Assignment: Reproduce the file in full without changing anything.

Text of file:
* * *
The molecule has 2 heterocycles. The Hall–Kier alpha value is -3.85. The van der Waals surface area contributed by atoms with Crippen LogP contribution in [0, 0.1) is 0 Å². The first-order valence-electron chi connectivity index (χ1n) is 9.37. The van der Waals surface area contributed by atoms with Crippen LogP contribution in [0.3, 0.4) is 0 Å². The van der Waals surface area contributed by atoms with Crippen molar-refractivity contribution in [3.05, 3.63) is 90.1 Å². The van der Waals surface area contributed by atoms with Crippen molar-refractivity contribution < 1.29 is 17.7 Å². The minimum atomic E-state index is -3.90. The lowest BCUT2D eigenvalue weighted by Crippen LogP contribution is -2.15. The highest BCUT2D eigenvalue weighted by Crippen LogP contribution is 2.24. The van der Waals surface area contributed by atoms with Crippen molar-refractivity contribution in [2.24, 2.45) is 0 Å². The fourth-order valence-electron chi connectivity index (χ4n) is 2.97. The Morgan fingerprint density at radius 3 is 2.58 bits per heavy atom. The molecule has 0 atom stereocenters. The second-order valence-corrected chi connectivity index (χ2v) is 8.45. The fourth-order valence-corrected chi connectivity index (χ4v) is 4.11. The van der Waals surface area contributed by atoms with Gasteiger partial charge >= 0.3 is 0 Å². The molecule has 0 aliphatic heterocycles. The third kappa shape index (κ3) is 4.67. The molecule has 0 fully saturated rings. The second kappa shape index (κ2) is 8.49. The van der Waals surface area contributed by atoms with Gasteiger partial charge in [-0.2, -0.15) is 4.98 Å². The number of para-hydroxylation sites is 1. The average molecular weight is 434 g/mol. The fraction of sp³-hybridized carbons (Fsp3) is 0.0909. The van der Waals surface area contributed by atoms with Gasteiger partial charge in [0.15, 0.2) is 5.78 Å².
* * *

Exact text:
The molecule has 2 heterocycles. The Hall–Kier alpha value is -3.85. The van der Waals surface area contributed by atoms with Crippen LogP contribution in [0, 0.1) is 0 Å². The first-order valence-electron chi connectivity index (χ1n) is 9.37. The van der Waals surface area contributed by atoms with Crippen LogP contribution in [0.3, 0.4) is 0 Å². The van der Waals surface area contributed by atoms with Crippen molar-refractivity contribution in [3.05, 3.63) is 90.1 Å². The van der Waals surface area contributed by atoms with Crippen molar-refractivity contribution < 1.29 is 17.7 Å². The minimum atomic E-state index is -3.90. The lowest BCUT2D eigenvalue weighted by Crippen LogP contribution is -2.15. The highest BCUT2D eigenvalue weighted by Crippen LogP contribution is 2.24. The van der Waals surface area contributed by atoms with Crippen molar-refractivity contribution in [2.24, 2.45) is 0 Å². The fourth-order valence-electron chi connectivity index (χ4n) is 2.97. The Morgan fingerprint density at radius 3 is 2.58 bits per heavy atom. The molecule has 0 atom stereocenters. The second-order valence-corrected chi connectivity index (χ2v) is 8.45. The fourth-order valence-corrected chi connectivity index (χ4v) is 4.11. The van der Waals surface area contributed by atoms with Gasteiger partial charge >= 0.3 is 0 Å². The molecule has 0 aliphatic heterocycles. The third kappa shape index (κ3) is 4.67. The molecule has 0 fully saturated rings. The second kappa shape index (κ2) is 8.49. The van der Waals surface area contributed by atoms with Gasteiger partial charge in [-0.2, -0.15) is 4.98 Å². The number of para-hydroxylation sites is 1. The average molecular weight is 434 g/mol. The fraction of sp³-hybridized carbons (Fsp3) is 0.0909. The van der Waals surface area contributed by atoms with Gasteiger partial charge in [0.15, 0.2) is 5.78 Å².